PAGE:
aio.h - Linux


aio.h defines functions and types for asynchronous input and output (AIO) operations. AIO allows applications to perform I/O operations without blocking, allowing for efficient handling of multiple and/or large I/O tasks.


#include <aio.h>


aio_mode (flags):

  • O_RDONLY: Open for reading only.
  • O_WRONLY: Open for writing only.
  • O_RDWR: Open for both reading and writing.
  • O_APPEND: Append data to the end of the file.
  • O_CREAT: Create a new file if it doesn’t exist.
  • O_TRUNC: Truncate the file to zero length.
  • O_EXCL: Fail if the file already exists.


Open a file for reading and perform an asynchronous read operation:

#include <stdio.h>
#include <aio.h>

int main() {
    aiocb aio;
    char buffer[1024];

    int fd = open("file.txt", O_RDONLY);
    if (fd == -1) {
        return 1;

    aio.aio_fildes = fd;
    aio.aio_buf = buffer;
    aio.aio_nbytes = 1024;
    aio.aio_offset = 0;

    int ret = aio_read(&aio);
    if (ret == -1) {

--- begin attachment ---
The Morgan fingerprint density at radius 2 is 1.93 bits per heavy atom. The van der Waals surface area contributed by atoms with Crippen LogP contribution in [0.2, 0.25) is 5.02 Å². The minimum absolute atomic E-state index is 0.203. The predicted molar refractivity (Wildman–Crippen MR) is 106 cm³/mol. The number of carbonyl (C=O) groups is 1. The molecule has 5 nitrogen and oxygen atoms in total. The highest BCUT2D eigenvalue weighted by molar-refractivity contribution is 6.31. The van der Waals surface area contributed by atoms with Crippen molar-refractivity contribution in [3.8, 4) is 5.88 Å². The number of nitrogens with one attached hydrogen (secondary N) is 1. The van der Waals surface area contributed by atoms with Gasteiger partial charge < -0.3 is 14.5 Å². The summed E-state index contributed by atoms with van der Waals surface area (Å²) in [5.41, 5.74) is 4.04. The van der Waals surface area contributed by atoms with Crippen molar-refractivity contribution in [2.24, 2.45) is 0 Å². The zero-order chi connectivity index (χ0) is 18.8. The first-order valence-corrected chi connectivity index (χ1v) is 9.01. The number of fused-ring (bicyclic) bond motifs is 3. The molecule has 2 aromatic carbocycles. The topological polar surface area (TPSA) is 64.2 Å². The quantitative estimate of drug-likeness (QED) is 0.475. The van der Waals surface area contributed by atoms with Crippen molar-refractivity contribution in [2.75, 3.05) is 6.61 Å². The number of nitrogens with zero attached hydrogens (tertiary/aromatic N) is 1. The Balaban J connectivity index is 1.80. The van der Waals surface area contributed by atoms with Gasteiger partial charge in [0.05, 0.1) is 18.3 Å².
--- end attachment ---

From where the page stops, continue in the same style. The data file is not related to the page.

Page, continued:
return 1;

    // Check the status of the operation using aio_error()
    while (aio_error(&aio) == EINPROGRESS);

    if (aio_return(&aio) == -1) {
        return 1;

    // Read completed successfully, data is in the buffer
    return 0;

Common Issues

  • AIO operations can be interrupted: If the process is interrupted before an AIO operation completes, the operation will be canceled.
  • AIO operations can fail: If an error occurs during an AIO operation, the operation will be completed with an error status.


aio.h can be combined with other Linux commands and tools for advanced tasks. For example, it can be used with the flock() function to perform locking operations on files before performing AIO operations.

Related Commands